Human contact enrichment improves dairy calf welfare

20-04-2023 | |
In terms of resting time, calves spent more time lying down in the hour following feeding when they received human contact, irrespective of the housing system. Photo: Misset
In terms of resting time, calves spent more time lying down in the hour following feeding when they received human contact, irrespective of the housing system. Photo: Misset

Researchers from the University of Florida demonstrated that socialisation with other calves and a human touch – even for as little as 5 minutes at a time – can improve the welfare of dairy calves.

Research shows dairy calves are active around the time of milk feeding and often perform non-nutritive oral behaviours, particularly during weaning.

Conventional rearing practices for dairy calves involving routine social isolation and restricted opportunities for natural feeding behaviour have a range of detrimental effects on behavioural development. A common concern is the extensive performance of abnormal oral behaviour in dairy calves, including pen-directed sucking and oral manipulation, and cross-sucking in socially housed calves that could compromise calf welfare.

Considering the human involvement in rearing calves on conventional dairy farms, human-animal relationships may be an important component of the dairy calf’s early environment with implications on behavioural development.

Generally, cattle are highly motivated to seek out grooming substrates, with calves known to often seek out human contact; it can be speculated that calves may find humans mimicking allogrooming rewarding.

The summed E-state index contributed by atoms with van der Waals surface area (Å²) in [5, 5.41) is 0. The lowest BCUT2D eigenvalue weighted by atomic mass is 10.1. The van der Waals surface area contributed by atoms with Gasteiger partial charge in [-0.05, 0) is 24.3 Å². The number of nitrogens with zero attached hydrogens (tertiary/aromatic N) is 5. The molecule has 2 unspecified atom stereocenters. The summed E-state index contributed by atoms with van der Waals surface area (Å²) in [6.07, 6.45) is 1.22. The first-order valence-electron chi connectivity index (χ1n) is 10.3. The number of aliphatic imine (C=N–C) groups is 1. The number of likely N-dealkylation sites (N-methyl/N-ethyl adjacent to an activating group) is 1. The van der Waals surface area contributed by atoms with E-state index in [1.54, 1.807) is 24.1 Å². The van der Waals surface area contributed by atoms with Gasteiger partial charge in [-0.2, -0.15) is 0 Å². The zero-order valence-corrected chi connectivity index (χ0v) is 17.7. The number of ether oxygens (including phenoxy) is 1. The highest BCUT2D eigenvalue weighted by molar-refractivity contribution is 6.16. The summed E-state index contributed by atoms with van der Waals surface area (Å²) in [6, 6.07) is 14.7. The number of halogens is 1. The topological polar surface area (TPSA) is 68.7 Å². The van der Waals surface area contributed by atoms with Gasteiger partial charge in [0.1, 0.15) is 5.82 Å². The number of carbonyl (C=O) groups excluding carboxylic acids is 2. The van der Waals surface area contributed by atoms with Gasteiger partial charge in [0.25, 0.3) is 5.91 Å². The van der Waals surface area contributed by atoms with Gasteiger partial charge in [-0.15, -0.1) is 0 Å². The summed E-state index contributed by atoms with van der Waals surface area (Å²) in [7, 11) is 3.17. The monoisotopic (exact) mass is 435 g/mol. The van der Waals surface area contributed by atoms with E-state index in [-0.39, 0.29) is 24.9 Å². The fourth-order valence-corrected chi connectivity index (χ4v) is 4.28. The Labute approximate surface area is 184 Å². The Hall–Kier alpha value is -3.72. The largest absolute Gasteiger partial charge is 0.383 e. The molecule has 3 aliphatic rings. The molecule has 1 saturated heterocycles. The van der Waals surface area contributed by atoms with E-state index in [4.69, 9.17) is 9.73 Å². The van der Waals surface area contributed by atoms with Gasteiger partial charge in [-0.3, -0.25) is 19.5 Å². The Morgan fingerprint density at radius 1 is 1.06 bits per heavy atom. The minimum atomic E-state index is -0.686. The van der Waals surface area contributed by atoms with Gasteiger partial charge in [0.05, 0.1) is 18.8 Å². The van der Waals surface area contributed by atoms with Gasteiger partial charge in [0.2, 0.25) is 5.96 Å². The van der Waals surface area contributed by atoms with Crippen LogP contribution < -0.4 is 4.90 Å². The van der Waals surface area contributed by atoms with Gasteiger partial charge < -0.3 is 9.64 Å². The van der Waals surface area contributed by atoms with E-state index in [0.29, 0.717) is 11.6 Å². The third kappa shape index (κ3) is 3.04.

Gentle human handling is reported to have various positive effects on young calves, including reduced reactivity to human presence and improved ease of handling. Previous studies show that when veal calves are provided with positive human contact following milk meals display fewer avoidance behaviours, are easier to transport, and experience reduced stress. However, the welfare of dairy calves is sometimes neglected in efforts to decrease the costs of calf rearing.

Providing human contact

In this study, researchers evaluated the interactive effects of social housing and human contact following feeding, including scratching to mimic brushing or allogrooming, on post-feeding non-nutritive oral behaviours and rest, during the beginning of the weaning period. Calf well-being during the weaning stage is of huge importance to the dairy industry, as non-nutritive oral behaviours in dairy calves typically increase during weaning.

This study consisted of individually housed Holstein dairy calves and pair-housed calves. Human contact was provided in the form of scratching calves beneath the neck to mimic allogrooming. The human was present for 5 minutes within the 15-min window following morning milk feeding. Behaviour was recorded continuously from video for 1 hour following milk feeding.

Impact of human contact

The results (Figure 1) showed that calves housed individually performed more pen-directed sucking when they did not receive human contact following feeding compared to pair-housed calves, but human contact reduced the duration of pen-directed non-nutritive oral behaviours to a level that did not differ from the pair-housed calves.

Figure 1 – Effects of human contact on the duration of non-nutritive oral behaviours in individual (IH) and pair-housed (PH) dairy calves.

Pen-directed oral manipulation, usually taking the form of tongue movement with the mouth over a pen bar, was the most prevalent form of non-nutritive oral behaviour. In general, there was an overall effect of human contact in reducing the total duration of non-nutritive oral behaviour, irrespective of the housing system; in pair-housed calves, the duration of cross-sucking was reduced when they received human contact.